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Weekly Debt Update #27- One More Down, Two to Go!

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Hey everybody!

I’m feeling pretty awesome today! The reason? I paid off Sallie Mae 04 this weekend! I paid off the last $1,221 in one swoop. When I graduated college in 2009, the original balance of this loan was $10,350.18. The balance as of mid-May ’15 (when I started hitting this loan hard) was $7,407.64. It feels fantastic to have paid this loan off in essentially 4 months (I took off in July). Now, I only have the 2 big ones left. After I replenish my EF and get my car’s annual inspection (end of October/early November) I’ll be ready to hit Sallie Mae 01. Here’s my updated balances:

Loan NameInterest RateOriginal Balance- May '09Current BalanceTotal Paid OffPaid Since Last Week
Sallie Mae 015.25$27,837.24$23,662.64$4,174.60$0.00
Sallie Mae 024.75$22,197.02$18,556.32$3,640.70$0.00
Sallie Mae 037.75$20,692.10$0.00
$20,692.10$0.00
Sallie Mae 045.75$10,350.18$0.00$10,350.18$1,221.75
Sallie Mae 055.25$6,096.03$0.00$6,096.03$0.00
Sallie Mae 06 and 074.75$6,415.09$0.00$6,415.09$0.00
Sallie Mae- DOE 015.25$5,000.00$0.00$5,000.00$0.00
Sallie Mae- DOE 025.25$3,000.00$0.00$3,000.00$0.00
AES6.8$9,000.00$0.00$9,000.00$0.00
TOTALS$110,587.66$42,218.96$68,368.70$1,221.75

I’m shooting for having a paid off Sallie Mae in August of ’16, which would only give me 10 months to do it. It’s aggressive, but I definitely feel it’s doable.

Funny story concerning my student loan payments: I had a meeting with my bank to go over my checking/savings accounts and to see if they could offer me anything else. The lady that I met with must have gone through my account activity because she asked me a couple of specific questions: 1) Why do you pay estimated taxes? (Easy explanation concerning the withdrawal of my gov’t retirement account in 2014) and 2) Who is Navient? I told her this was my student loan provider, so she asked how much I owe since I pay them roughly $2,400 a month. I told her about $300,000. Lol- her face went white, like she couldn’t believe it. I then told her I was joking and I only owe about $40,000. I then explained to her than I’m working really, really hard to get them fully paid off and that, between my loans and my car, I’ve paid off $62,000 in 2 years. She was stunned and couldn’t believe I’ve accomplished that much in such a short time, especially on a single salary. That felt pretty awesome too, to be honest.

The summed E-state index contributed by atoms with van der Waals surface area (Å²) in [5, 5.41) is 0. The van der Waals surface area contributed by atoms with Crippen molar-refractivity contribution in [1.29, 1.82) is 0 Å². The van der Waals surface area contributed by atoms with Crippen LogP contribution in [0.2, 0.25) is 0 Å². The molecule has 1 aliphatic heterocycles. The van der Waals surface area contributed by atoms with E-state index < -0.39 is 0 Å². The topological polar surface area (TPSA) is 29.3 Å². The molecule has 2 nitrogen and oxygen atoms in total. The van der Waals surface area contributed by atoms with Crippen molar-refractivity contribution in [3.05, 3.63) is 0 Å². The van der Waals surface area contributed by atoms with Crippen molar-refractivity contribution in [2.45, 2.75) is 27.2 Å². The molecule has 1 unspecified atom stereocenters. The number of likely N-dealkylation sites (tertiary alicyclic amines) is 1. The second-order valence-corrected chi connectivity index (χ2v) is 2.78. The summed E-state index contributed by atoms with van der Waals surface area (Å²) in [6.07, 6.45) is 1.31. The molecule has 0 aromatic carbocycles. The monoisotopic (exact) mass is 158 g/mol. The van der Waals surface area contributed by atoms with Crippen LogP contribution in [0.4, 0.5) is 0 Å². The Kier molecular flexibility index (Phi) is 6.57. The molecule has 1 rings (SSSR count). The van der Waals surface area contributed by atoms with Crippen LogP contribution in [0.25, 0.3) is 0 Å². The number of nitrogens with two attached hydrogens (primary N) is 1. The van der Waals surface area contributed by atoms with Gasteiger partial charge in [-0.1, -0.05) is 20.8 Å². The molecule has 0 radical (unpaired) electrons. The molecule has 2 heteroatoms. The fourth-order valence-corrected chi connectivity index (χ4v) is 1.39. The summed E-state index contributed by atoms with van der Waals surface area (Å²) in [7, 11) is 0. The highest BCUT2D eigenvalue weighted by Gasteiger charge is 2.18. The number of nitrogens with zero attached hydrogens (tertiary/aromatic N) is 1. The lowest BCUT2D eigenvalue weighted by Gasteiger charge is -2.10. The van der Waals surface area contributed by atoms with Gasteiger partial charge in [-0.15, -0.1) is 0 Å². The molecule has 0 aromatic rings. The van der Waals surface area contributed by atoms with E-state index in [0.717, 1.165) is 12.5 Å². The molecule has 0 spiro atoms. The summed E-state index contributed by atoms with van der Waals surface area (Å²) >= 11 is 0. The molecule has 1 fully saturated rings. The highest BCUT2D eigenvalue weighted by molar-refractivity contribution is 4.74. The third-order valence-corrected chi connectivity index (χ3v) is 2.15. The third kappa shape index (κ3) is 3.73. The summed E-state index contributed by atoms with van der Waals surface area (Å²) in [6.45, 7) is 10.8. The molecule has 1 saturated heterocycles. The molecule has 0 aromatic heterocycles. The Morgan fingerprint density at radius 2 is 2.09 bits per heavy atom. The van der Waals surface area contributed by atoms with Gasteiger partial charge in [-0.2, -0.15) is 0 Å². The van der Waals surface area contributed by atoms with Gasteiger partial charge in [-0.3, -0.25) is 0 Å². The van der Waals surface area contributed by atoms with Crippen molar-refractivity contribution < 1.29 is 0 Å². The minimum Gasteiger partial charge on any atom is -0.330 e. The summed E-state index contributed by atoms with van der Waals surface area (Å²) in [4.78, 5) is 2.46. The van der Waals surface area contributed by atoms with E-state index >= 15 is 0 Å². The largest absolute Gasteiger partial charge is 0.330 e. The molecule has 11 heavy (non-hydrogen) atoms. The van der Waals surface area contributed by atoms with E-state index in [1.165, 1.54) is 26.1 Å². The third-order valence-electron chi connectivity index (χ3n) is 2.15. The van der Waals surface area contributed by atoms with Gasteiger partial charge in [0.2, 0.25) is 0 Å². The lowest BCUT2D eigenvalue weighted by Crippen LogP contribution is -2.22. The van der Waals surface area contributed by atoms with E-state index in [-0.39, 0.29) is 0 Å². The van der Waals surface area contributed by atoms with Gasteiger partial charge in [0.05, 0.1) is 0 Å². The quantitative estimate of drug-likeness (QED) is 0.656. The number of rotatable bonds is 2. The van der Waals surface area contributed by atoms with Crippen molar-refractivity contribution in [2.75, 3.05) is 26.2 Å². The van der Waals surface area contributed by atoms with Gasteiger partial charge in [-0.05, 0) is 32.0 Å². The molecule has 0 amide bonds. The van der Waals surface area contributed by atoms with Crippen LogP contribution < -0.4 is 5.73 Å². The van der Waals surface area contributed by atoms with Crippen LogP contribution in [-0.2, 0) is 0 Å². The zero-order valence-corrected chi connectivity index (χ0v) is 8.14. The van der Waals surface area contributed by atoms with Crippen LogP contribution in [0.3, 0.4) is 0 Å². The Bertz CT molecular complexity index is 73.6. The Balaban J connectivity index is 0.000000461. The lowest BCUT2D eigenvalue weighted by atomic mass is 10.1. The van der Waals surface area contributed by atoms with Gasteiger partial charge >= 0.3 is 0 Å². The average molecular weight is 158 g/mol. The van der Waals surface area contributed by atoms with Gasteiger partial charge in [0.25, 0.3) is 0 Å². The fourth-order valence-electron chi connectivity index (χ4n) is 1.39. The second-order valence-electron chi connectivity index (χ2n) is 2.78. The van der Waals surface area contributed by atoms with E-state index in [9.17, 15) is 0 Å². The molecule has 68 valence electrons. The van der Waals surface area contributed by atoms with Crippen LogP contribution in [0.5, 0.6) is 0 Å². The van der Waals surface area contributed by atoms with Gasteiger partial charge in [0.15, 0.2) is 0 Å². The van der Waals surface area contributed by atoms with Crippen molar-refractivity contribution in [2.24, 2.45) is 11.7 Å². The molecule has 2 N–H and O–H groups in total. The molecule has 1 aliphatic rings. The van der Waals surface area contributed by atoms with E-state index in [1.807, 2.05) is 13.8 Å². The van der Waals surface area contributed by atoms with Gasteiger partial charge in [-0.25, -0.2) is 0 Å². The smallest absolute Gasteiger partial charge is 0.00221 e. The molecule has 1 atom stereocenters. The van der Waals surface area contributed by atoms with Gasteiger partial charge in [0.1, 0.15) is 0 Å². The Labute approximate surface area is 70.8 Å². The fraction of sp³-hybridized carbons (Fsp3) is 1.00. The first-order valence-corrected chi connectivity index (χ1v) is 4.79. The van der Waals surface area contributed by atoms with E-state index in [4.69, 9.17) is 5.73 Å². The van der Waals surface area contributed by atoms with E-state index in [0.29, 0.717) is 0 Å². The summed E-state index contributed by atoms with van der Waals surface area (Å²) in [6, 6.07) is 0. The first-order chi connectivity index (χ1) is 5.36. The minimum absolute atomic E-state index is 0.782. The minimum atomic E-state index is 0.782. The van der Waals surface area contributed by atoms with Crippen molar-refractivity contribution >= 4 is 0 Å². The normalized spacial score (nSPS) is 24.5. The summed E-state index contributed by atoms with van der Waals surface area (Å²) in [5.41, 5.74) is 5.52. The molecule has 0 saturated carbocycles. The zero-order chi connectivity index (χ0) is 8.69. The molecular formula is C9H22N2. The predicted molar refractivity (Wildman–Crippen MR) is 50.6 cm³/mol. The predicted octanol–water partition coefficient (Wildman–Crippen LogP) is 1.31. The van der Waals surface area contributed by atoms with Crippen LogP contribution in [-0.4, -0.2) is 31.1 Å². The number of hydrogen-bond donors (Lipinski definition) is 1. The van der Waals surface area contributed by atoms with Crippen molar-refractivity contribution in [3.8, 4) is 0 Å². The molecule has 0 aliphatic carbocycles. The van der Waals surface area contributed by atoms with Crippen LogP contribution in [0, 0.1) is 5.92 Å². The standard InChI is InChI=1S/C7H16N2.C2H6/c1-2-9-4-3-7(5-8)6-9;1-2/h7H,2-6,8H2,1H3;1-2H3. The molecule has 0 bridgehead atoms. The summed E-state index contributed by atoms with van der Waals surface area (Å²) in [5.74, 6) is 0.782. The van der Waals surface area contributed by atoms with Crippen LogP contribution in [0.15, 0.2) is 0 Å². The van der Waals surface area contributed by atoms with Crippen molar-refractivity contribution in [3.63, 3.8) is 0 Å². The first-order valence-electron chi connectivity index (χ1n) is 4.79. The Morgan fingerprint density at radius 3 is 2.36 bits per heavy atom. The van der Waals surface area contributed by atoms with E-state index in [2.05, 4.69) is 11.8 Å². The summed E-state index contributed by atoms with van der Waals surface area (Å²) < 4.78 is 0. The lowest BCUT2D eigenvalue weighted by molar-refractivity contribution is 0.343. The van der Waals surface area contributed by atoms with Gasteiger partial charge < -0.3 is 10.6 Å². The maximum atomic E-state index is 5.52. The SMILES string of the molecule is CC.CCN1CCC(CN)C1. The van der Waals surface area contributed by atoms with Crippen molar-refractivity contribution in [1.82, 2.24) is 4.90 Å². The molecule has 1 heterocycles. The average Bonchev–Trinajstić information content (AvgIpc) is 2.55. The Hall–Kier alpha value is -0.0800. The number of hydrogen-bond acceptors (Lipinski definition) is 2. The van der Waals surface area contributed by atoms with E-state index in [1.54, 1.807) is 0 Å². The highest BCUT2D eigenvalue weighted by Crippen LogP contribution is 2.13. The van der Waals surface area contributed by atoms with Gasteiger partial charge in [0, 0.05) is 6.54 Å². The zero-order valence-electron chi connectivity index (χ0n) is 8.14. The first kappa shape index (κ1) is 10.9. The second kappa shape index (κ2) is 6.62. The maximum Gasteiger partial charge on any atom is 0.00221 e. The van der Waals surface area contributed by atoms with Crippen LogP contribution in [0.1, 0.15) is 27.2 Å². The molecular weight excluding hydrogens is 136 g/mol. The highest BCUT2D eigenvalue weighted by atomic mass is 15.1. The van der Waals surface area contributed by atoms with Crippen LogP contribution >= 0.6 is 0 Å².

As for any type of celebration, we didn’t really have one. GF wanted to celebrate it, so she offered to make a celebration meal. As a kind of off the wall response, I asked for raspberry crepes. For never having made them before, GF did amazing! They were so good and the perfect celebration as we had most of the ingredients already at home and didn’t have to go out anywhere. Here’s a pictures:

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Like I said above, I’m going to take the next couple of weeks to replenish my EF before hitting Sallie Mae 01. I hope everyone has a great week!

 

Matt

Hi! My name is Matt and welcome to Blogging Away Debt! As one of the bloggers here, it's clear that I'm in debt, but how much in debt, you may ask? Well...when I graduated college in 2009, I nearly fainted when I saw the price tag- $110,000. $110,000! For school! Add to this my car loan and my total debt topped $126,000.

In September of 2013, I had an epiphany to pay of the remainder of my debt ($104,000) as fast as I could. With my sights set on a debt free date of November 2016, I'll share my journey with you to reach this goal, every step of the way.

Latest posts by Matt (see all)


20 Comments

  • Reply Juju |

    Way to go Matt! That is also awesome how your gf is into your debt payoff and offered to make a celebratory meal.

  • Reply Judi |

    Congratulations!!! I am certain you can pay off your next loan by August 2016! You are doing so well and definitely deserved some amazing raspberry crepes!

    • Reply Matt |

      Haha, thanks, Judi! I’m hoping I will, too. I’m definitely going to give it my all to get there.